Prof. Hugenholtz is understandably concerned that the Commission has ignored the work that it had commissioned from his exemplary institute, for example in the course of its controversial recommendation in July to extend the term of protection for sound recordings to 95 years. He states:
As you are certainly aware, one of the aims of the `Better Regulation' policy that is part of the Lisbon agenda is to increase the transparency of the EU legislative process. By wilfully ignoring scientific analysis and evidence that was made available to the Commission upon its own initiative, the Commission's recent Intellectual Property package does not live up to this ambition. Indeed, the Commission's obscuration of the IViR studies and its failure to confront the critical arguments made therein seem to reveal an intention to mislead the Council and the Parliament, as well as the citizens of the European Union.The power of lobbyists to override the advice of professional public servants and academics of immense integrity and independence, such as Bernt Hugenholtz, is indeed very regrettable and is, regrettably, not restricted to Europe.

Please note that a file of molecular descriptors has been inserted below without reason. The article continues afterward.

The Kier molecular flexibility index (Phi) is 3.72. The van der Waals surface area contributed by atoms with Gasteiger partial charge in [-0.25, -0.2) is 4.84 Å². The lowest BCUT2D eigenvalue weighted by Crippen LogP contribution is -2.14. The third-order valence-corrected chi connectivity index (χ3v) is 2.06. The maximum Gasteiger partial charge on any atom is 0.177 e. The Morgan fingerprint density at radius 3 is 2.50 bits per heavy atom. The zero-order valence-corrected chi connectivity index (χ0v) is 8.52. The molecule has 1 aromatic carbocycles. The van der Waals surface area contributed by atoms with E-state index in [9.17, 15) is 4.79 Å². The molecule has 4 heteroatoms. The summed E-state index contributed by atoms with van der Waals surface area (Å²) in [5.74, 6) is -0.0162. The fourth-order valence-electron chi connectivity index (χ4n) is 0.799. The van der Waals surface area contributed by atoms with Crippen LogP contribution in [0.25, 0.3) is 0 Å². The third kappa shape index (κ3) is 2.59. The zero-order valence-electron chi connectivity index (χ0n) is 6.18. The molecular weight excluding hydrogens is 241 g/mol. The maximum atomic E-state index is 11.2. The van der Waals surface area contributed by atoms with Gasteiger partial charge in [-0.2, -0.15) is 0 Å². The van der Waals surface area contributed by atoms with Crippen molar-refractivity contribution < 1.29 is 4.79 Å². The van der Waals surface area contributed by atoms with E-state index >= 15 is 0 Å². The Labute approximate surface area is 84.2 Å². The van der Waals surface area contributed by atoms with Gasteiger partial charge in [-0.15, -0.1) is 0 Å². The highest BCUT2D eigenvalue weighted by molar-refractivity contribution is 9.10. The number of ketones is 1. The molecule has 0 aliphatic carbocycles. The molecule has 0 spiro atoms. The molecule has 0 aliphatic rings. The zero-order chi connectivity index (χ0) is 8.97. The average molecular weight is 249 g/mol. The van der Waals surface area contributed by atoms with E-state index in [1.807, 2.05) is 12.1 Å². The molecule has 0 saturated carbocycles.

Prof. Hugenholtz is to be commended for standing up for the work of his colleagues and for matters of principle at a time when principled and professional analysis in IP by governments seems increasingly like a quaint memory.